Survey: Physicians begrudgingly adopt electronic tools

April 3, 2009

More physician leaders have adopted information technology tools, such as electronic medical records and e-prescribing, than five years ago, but they are generally unsatisfied with the products available.

More physician leaders have adopted information technology tools, such as electronic medical records and e-prescribing, than five years ago, but they are generally unsatisfied with the products available, according to a survey of 1,000 randomly selected physician members of the American College of Physician Executives.

ACPE, a Tampa, Florida-based medical management educational association for physicians, conducted the same survey back in 2004. Five years ago, only 33 percent reported using electronic health records. This year, 64 percent of ACPE members said they were using at least some form of EHR, while e-prescribing rose from 21 percent to 42 percent and physician electronic order entry rose from 33 percent to 44 percent.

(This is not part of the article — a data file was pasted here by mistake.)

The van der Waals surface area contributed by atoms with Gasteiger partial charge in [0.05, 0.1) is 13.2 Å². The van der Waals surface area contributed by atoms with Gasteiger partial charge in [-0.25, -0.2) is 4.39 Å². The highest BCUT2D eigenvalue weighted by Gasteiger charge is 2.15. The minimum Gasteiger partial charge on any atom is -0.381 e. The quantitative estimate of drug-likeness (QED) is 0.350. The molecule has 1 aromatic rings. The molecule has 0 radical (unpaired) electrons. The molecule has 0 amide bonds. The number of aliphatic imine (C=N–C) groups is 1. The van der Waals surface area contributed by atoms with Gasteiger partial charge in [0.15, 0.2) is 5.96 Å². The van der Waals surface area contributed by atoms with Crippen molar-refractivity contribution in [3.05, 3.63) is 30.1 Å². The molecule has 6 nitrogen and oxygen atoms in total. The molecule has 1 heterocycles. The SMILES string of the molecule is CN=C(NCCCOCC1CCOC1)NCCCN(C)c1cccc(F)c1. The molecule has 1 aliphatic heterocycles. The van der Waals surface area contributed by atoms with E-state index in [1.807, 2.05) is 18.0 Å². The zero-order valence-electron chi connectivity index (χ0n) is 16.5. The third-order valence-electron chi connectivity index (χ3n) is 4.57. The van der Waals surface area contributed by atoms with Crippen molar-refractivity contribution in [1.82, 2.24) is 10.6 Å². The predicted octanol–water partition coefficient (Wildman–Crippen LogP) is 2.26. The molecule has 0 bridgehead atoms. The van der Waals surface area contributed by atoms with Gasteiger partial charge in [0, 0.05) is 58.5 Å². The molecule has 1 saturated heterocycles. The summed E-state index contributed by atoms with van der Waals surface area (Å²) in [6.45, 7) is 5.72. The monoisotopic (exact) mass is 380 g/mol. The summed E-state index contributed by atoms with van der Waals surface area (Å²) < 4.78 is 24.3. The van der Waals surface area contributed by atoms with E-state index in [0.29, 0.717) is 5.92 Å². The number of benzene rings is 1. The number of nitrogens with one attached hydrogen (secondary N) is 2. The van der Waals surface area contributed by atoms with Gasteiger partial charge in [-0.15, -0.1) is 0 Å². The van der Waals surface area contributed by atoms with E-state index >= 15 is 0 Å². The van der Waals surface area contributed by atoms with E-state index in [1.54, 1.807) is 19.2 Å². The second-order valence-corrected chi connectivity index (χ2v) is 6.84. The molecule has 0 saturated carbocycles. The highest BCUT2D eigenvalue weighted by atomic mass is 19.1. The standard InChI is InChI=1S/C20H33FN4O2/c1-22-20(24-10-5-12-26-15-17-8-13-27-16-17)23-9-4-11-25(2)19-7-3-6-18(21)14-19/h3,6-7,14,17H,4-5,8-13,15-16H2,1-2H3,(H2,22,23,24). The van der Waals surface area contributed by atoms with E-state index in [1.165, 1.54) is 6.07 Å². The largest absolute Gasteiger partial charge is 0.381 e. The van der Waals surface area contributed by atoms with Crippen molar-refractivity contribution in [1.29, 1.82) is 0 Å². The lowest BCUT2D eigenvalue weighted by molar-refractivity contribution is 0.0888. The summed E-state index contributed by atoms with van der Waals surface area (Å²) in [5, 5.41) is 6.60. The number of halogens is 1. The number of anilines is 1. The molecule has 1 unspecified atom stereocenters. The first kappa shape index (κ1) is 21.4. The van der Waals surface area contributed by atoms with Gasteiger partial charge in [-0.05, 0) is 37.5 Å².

While technology use is on the rise, physician attitudes regarding it haven't changed much since 2004. Almost 41 percent cite lack of money/resources as a main obstacle in adopting new information technology, down slightly from 46 percent in 2004. Lack of adoption support from other physicians was also largely unchanged, from 18 percent in 2004 to 20 percent this year.